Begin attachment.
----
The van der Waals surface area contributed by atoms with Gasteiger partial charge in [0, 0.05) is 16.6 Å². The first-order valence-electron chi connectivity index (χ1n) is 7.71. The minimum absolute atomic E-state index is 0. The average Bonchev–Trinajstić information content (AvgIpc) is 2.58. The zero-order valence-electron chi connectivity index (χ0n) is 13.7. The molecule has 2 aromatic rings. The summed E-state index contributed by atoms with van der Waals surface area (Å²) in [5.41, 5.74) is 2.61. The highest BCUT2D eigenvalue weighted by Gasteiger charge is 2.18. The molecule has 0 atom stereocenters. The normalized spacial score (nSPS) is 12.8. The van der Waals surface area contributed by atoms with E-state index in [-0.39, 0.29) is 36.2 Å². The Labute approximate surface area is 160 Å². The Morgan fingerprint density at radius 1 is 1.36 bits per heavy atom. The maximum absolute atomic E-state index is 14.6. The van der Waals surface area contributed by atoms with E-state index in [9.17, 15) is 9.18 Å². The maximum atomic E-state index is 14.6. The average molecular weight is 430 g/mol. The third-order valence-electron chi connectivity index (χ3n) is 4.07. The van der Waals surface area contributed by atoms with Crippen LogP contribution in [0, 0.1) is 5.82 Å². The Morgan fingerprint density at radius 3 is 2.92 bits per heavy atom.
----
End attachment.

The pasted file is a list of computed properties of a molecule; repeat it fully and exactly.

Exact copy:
The van der Waals surface area contributed by atoms with Gasteiger partial charge in [0, 0.05) is 16.6 Å². The first-order valence-electron chi connectivity index (χ1n) is 7.71. The minimum absolute atomic E-state index is 0. The average Bonchev–Trinajstić information content (AvgIpc) is 2.58. The zero-order valence-electron chi connectivity index (χ0n) is 13.7. The molecule has 2 aromatic rings. The summed E-state index contributed by atoms with van der Waals surface area (Å²) in [5.41, 5.74) is 2.61. The highest BCUT2D eigenvalue weighted by Gasteiger charge is 2.18. The molecule has 0 atom stereocenters. The normalized spacial score (nSPS) is 12.8. The van der Waals surface area contributed by atoms with E-state index in [-0.39, 0.29) is 36.2 Å². The Labute approximate surface area is 160 Å². The Morgan fingerprint density at radius 1 is 1.36 bits per heavy atom. The maximum absolute atomic E-state index is 14.6. The van der Waals surface area contributed by atoms with E-state index in [9.17, 15) is 9.18 Å². The maximum atomic E-state index is 14.6. The average molecular weight is 430 g/mol. The third-order valence-electron chi connectivity index (χ3n) is 4.07. The van der Waals surface area contributed by atoms with Crippen LogP contribution in [0, 0.1) is 5.82 Å². The Morgan fingerprint density at radius 3 is 2.92 bits per heavy atom.